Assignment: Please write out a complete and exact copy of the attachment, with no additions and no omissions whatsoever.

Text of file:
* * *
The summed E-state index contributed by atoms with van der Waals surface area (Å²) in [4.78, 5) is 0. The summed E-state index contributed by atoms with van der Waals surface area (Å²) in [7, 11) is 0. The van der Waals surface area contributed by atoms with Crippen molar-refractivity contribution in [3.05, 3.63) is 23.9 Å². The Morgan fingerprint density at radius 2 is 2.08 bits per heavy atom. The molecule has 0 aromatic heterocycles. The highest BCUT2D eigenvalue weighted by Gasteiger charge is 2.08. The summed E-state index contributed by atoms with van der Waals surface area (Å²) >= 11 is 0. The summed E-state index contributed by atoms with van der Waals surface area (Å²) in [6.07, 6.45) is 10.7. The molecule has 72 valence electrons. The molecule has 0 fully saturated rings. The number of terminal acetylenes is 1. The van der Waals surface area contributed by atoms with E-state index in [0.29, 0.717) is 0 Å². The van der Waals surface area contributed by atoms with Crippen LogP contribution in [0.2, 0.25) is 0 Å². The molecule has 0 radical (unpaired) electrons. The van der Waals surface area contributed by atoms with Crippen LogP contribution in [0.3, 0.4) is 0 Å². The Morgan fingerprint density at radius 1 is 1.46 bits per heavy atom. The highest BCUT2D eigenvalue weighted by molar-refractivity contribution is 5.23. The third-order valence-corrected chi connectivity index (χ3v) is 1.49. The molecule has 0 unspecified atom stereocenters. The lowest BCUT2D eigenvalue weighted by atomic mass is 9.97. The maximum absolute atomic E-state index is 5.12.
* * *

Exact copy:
The summed E-state index contributed by atoms with van der Waals surface area (Å²) in [4.78, 5) is 0. The summed E-state index contributed by atoms with van der Waals surface area (Å²) in [7, 11) is 0. The van der Waals surface area contributed by atoms with Crippen molar-refractivity contribution in [3.05, 3.63) is 23.9 Å². The Morgan fingerprint density at radius 2 is 2.08 bits per heavy atom. The molecule has 0 aromatic heterocycles. The highest BCUT2D eigenvalue weighted by Gasteiger charge is 2.08. The summed E-state index contributed by atoms with van der Waals surface area (Å²) >= 11 is 0. The summed E-state index contributed by atoms with van der Waals surface area (Å²) in [6.07, 6.45) is 10.7. The molecule has 72 valence electrons. The molecule has 0 fully saturated rings. The number of terminal acetylenes is 1. The van der Waals surface area contributed by atoms with E-state index in [0.29, 0.717) is 0 Å². The van der Waals surface area contributed by atoms with Crippen LogP contribution in [0.2, 0.25) is 0 Å². The molecule has 0 radical (unpaired) electrons. The van der Waals surface area contributed by atoms with Crippen LogP contribution in [0.3, 0.4) is 0 Å². The Morgan fingerprint density at radius 1 is 1.46 bits per heavy atom. The highest BCUT2D eigenvalue weighted by molar-refractivity contribution is 5.23. The third-order valence-corrected chi connectivity index (χ3v) is 1.49. The molecule has 0 unspecified atom stereocenters. The lowest BCUT2D eigenvalue weighted by atomic mass is 9.97. The maximum absolute atomic E-state index is 5.12.